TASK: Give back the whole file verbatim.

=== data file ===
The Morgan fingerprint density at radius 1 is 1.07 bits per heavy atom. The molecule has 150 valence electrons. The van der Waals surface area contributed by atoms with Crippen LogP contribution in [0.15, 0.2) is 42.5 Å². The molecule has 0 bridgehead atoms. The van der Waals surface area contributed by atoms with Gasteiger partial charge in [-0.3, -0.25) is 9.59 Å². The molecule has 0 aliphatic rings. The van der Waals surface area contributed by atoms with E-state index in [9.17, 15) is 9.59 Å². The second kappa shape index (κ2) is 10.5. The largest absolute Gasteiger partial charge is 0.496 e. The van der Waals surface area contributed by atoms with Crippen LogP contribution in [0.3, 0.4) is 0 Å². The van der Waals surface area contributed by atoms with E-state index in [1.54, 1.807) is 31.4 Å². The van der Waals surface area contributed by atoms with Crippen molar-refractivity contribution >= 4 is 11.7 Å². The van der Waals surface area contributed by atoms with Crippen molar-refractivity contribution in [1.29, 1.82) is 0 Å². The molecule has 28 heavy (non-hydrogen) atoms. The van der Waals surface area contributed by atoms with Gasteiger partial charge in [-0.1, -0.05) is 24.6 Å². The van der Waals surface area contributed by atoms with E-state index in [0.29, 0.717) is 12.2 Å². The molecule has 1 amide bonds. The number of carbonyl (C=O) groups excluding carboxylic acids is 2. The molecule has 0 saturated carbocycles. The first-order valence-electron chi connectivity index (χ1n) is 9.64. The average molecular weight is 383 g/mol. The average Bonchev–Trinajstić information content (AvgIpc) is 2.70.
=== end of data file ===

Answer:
The Morgan fingerprint density at radius 1 is 1.07 bits per heavy atom. The molecule has 150 valence electrons. The van der Waals surface area contributed by atoms with Crippen LogP contribution in [0.15, 0.2) is 42.5 Å². The molecule has 0 bridgehead atoms. The van der Waals surface area contributed by atoms with Gasteiger partial charge in [-0.3, -0.25) is 9.59 Å². The molecule has 0 aliphatic rings. The van der Waals surface area contributed by atoms with E-state index in [9.17, 15) is 9.59 Å². The second kappa shape index (κ2) is 10.5. The largest absolute Gasteiger partial charge is 0.496 e. The van der Waals surface area contributed by atoms with Crippen LogP contribution in [0.3, 0.4) is 0 Å². The van der Waals surface area contributed by atoms with E-state index in [1.54, 1.807) is 31.4 Å². The van der Waals surface area contributed by atoms with Crippen molar-refractivity contribution >= 4 is 11.7 Å². The van der Waals surface area contributed by atoms with Crippen molar-refractivity contribution in [1.29, 1.82) is 0 Å². The molecule has 28 heavy (non-hydrogen) atoms. The van der Waals surface area contributed by atoms with Gasteiger partial charge in [-0.1, -0.05) is 24.6 Å². The van der Waals surface area contributed by atoms with E-state index in [0.29, 0.717) is 12.2 Å². The molecule has 1 amide bonds. The number of carbonyl (C=O) groups excluding carboxylic acids is 2. The molecule has 0 saturated carbocycles. The first-order valence-electron chi connectivity index (χ1n) is 9.64. The average molecular weight is 383 g/mol. The average Bonchev–Trinajstić information content (AvgIpc) is 2.70.